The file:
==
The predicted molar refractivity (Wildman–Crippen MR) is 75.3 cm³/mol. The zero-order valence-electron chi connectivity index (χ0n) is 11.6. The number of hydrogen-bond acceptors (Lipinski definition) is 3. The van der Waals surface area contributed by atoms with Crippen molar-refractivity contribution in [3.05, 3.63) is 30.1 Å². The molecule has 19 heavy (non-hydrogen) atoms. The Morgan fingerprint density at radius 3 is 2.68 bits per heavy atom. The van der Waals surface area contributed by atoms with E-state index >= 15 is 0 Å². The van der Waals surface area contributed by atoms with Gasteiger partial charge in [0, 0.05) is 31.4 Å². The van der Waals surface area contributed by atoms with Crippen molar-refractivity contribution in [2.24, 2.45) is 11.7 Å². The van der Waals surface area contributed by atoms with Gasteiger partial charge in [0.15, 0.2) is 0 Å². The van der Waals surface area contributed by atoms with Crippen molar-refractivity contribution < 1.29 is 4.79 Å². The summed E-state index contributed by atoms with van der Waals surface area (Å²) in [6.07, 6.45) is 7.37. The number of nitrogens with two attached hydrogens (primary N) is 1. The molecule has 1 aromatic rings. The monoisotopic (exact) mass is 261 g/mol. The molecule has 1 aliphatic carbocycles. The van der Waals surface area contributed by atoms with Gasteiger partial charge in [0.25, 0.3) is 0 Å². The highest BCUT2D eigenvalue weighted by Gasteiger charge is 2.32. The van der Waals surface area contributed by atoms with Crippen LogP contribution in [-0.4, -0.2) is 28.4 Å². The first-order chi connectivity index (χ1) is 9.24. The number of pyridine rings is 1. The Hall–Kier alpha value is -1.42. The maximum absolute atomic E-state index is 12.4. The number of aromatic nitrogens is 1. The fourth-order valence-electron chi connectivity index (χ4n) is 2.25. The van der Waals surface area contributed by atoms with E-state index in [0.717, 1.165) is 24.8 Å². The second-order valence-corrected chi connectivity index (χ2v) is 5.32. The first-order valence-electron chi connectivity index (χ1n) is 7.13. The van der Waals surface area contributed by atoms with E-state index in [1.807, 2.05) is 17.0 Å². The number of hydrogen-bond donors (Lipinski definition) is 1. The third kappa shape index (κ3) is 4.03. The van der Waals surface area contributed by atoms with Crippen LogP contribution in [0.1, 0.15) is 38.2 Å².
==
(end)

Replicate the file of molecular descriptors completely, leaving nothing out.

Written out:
The predicted molar refractivity (Wildman–Crippen MR) is 75.3 cm³/mol. The zero-order valence-electron chi connectivity index (χ0n) is 11.6. The number of hydrogen-bond acceptors (Lipinski definition) is 3. The van der Waals surface area contributed by atoms with Crippen molar-refractivity contribution in [3.05, 3.63) is 30.1 Å². The molecule has 19 heavy (non-hydrogen) atoms. The Morgan fingerprint density at radius 3 is 2.68 bits per heavy atom. The van der Waals surface area contributed by atoms with E-state index >= 15 is 0 Å². The van der Waals surface area contributed by atoms with Gasteiger partial charge in [0, 0.05) is 31.4 Å². The van der Waals surface area contributed by atoms with Crippen molar-refractivity contribution in [2.24, 2.45) is 11.7 Å². The van der Waals surface area contributed by atoms with Gasteiger partial charge in [0.15, 0.2) is 0 Å². The van der Waals surface area contributed by atoms with Crippen molar-refractivity contribution < 1.29 is 4.79 Å². The summed E-state index contributed by atoms with van der Waals surface area (Å²) in [6.07, 6.45) is 7.37. The number of nitrogens with two attached hydrogens (primary N) is 1. The molecule has 1 aromatic rings. The monoisotopic (exact) mass is 261 g/mol. The molecule has 1 aliphatic carbocycles. The van der Waals surface area contributed by atoms with Gasteiger partial charge in [0.25, 0.3) is 0 Å². The highest BCUT2D eigenvalue weighted by Gasteiger charge is 2.32. The van der Waals surface area contributed by atoms with Crippen LogP contribution in [-0.4, -0.2) is 28.4 Å². The first-order chi connectivity index (χ1) is 9.24. The number of pyridine rings is 1. The Hall–Kier alpha value is -1.42. The maximum absolute atomic E-state index is 12.4. The number of aromatic nitrogens is 1. The fourth-order valence-electron chi connectivity index (χ4n) is 2.25. The van der Waals surface area contributed by atoms with E-state index in [0.717, 1.165) is 24.8 Å². The second-order valence-corrected chi connectivity index (χ2v) is 5.32. The first-order valence-electron chi connectivity index (χ1n) is 7.13. The van der Waals surface area contributed by atoms with E-state index in [1.807, 2.05) is 17.0 Å². The number of hydrogen-bond donors (Lipinski definition) is 1. The third kappa shape index (κ3) is 4.03. The van der Waals surface area contributed by atoms with Crippen LogP contribution in [0.1, 0.15) is 38.2 Å².